In product photography, the scale of each prop is significant when placed together. They must be well-balanced and create a flow as a collective.

Canon EOS 5DS R | f/22 | 1/200s | ISO 160

Do you ever taste the food to get some inspiration?

Yes! Flavours often have many layers.

Imagine toffee – visually you would see a gooey, brown, saucy substance. When you taste it, you will experience burnt notes, a buttery smooth texture on the palette and a salty but fragrant aftertaste. All these taste profiles can be used as inspiration when conceptualising the story.

With the burnt notes, we would be inspired to create a warm, moody visual style. With the buttery texture, we could style with gold or yellow props.

Canon EOS 5D Mark III | f/16 | 1/160s | ISO 100

You also do a lot of product photography. Do you think there’s a big difference between the two genres?

Food photography is a lot more forgiving. Most of the time, there is some mess from the food, and it comes naturally because it is so delicate. To the eye or in photography, the mess is a characteristic, so it can be left untouched if it fits the visual style.

For product photography, it is quite static. And because it can be quite simplistic in its form, it will reveal a lot of flaws, such as dust, manufacturing defects, or damages during transportation.


Canon EOS 5D Mark III | f/11 | 1/160s | ISO 100

Has Instagram and social media trends affected your photography in any way?

Social media has a huge impact on our studio; it is where we made our passion possible and turned the studio into what it is today. We love the community in the social media world – there is new content uploaded every second, and we feel that it makes us a stronger creative by looking at what others are doing.

Canon EOS 5D Mark III | f/10 | 1/160s | ISO 100

What do you think separates a mobile or amateur food shot from a professional food shoot?

A professional photographer would be more instinctive when executing a shot. When an image turns out to be not what they foresee it to be, they are able to make slight changes to turn it around, instead of switching up the sets. They would be able to tell easily what makes or breaks an image – the wrong lighting, prop, angle, juxtaposition etc.

Canon EOS 5D Mark III | f/11 | 1/160s | ISO 100

What kind of equipment are you using for your shoots?

My partner and I use the Canon EOS 5D Mark III for most of our projects. However, for work with higher demands, we will go for the Canon EOS 5DS R, because the usage of the images would be placed on multiple platforms, including large prints like wide billboards, bus-stop ads. We feel that the 5DS R’s sensor renders incredible detail for colour depth and image quality.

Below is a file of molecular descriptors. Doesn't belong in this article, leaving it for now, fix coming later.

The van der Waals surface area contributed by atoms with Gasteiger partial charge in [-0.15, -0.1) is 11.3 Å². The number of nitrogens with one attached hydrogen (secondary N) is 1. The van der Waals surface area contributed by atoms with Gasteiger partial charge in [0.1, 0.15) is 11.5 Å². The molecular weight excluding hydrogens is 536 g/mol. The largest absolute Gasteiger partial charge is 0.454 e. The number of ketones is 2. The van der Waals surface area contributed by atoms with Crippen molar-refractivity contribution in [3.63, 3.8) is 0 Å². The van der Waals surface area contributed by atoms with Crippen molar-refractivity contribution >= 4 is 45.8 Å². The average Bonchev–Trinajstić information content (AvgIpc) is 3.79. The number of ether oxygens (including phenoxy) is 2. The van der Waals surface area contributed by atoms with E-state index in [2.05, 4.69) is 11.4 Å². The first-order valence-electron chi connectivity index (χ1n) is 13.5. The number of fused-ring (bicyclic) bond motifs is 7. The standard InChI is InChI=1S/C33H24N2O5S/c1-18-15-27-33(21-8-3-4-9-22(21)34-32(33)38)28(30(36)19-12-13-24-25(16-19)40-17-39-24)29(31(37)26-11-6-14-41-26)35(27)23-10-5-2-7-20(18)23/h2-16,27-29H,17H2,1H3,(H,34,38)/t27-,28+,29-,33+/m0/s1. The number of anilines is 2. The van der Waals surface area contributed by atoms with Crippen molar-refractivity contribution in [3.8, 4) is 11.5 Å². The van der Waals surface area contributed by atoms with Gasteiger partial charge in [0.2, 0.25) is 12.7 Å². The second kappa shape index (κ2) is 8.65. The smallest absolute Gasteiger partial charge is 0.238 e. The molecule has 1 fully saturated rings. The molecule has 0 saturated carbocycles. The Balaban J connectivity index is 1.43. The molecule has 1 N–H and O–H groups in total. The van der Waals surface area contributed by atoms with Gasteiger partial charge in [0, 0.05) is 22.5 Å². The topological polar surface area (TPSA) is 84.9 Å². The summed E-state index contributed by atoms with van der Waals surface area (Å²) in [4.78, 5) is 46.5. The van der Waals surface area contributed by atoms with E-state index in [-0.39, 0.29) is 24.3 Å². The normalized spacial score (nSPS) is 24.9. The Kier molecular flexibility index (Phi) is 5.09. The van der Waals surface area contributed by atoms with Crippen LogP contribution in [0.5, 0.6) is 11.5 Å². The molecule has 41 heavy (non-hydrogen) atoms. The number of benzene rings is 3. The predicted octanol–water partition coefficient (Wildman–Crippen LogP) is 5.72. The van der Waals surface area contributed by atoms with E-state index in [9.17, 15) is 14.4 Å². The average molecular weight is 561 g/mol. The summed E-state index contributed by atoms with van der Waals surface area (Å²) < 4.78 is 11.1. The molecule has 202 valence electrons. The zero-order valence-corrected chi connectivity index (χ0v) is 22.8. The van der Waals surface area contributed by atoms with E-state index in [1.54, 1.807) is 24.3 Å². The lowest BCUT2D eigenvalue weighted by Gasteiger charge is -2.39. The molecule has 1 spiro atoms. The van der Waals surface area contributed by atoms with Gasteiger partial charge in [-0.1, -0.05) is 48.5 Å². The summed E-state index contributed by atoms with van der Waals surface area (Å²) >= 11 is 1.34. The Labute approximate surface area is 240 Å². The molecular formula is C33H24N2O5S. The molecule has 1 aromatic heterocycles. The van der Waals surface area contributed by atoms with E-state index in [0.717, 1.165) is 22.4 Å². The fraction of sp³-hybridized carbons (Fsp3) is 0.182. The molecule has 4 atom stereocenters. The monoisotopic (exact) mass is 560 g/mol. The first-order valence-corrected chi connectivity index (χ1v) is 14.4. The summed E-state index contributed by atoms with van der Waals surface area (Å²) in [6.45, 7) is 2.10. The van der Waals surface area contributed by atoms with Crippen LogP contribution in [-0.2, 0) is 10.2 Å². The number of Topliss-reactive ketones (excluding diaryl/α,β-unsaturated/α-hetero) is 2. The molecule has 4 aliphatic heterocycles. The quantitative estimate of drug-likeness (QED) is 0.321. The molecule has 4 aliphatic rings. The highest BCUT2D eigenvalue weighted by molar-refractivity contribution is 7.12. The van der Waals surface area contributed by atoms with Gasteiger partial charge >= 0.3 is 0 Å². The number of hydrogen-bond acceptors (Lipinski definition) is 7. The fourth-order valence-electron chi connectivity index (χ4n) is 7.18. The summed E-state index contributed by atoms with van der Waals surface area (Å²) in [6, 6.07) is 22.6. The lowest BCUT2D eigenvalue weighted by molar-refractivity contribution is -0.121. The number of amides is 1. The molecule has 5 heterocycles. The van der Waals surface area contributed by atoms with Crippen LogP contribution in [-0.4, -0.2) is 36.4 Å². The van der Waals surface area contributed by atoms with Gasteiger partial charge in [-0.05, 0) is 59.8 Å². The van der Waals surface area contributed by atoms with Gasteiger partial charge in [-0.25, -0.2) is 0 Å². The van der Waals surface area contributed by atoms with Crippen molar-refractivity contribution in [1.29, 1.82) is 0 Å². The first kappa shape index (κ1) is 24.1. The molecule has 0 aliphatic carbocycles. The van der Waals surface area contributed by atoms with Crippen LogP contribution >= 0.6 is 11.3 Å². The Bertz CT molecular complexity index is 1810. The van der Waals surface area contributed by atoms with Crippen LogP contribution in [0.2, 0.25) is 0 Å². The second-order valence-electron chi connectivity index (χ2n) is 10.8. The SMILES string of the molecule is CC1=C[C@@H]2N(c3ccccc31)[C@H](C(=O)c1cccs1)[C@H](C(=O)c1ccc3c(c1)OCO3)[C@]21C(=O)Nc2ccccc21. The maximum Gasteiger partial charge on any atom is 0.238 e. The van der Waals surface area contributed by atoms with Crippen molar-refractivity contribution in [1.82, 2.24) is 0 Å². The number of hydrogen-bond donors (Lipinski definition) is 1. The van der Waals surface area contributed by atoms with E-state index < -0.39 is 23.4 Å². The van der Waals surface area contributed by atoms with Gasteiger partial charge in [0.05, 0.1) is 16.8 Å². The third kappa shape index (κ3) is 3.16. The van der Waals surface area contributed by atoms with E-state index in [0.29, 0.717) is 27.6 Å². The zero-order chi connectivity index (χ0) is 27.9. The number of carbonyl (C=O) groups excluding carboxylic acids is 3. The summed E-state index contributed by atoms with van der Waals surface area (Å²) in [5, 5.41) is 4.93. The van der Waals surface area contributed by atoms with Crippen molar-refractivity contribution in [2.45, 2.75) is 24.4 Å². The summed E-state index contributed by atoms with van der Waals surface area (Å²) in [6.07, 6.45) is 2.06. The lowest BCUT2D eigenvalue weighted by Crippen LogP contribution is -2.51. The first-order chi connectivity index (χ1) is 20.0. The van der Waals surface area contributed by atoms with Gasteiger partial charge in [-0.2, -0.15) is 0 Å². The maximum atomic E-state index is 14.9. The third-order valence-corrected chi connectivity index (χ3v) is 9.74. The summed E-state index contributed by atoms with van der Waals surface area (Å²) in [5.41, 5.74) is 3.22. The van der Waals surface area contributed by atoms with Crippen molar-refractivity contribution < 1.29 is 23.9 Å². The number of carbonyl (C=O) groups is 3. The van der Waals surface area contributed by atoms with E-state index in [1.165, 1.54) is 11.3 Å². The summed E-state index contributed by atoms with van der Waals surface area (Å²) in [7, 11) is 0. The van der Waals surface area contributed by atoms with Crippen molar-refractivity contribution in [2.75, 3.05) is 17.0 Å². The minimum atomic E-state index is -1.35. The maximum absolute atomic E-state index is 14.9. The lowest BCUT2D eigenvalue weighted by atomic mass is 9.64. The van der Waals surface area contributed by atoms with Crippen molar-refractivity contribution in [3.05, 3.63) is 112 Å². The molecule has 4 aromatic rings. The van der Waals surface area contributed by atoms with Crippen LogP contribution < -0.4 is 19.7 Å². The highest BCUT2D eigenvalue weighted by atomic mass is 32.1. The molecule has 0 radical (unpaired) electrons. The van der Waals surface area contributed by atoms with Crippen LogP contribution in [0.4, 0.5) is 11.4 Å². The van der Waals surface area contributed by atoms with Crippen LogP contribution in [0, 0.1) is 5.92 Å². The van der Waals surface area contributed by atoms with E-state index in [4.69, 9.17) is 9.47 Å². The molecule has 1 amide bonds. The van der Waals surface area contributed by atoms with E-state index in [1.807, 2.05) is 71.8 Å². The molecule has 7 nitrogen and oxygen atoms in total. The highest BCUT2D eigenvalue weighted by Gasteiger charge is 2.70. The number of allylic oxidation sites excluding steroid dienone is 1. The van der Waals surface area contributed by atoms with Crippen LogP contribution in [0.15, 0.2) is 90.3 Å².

For lenses, we toggle between the Canon EF24-70mm f/4L IS USM and the Canon EF70-200mm f/2.8L IS II USM.

Canon EOS 5D Mark III | f/4 | 1/200s | ISO 100

What do you like about the Canon gear that you use?

The Canon cameras and lenses we use are extremely hardy. We have had the Canon EOS 5D Mark III right from the start of our careers, and have not encountered any issues or required servicing.

The lenses are weather resistant, thus allowing us the flexibility of working close to liquids and action shots. The auto-focus is quick, consistent and sharp so that our workflow does not get disrupted when on assignment.

Canon EOS 5D Mark III | f/7.1 | 1/160s | ISO 100

If there was something (in terms of equipment) you could upgrade for your work, what would it be and why?

We would like to upgrade to the Canon EOS 5D Mark IV as there is a higher megapixel count, and it also enables us to dabble with video for motion in 4K quality. The new auto-focus function will be great as we are able to use the touchscreen capabilities when we require focus stacking for product photography.

Canon EOS 5D Mark III | f/9 | 1/200s | ISO 100

What advice would you offer to aspiring food photographers?

Pick up your camera and start playing around with food. Create a story, select your primary subject, and build the set with props around it. Have fun with action shots and explore all angles besides the usual aerial view.

Canon EOS 5D Mark III | f/14 | 1/160s | ISO 125

Feast your eyes on more out-of-this-world food photography on Dionna’s Instagram profile!

First published: Canon EOS World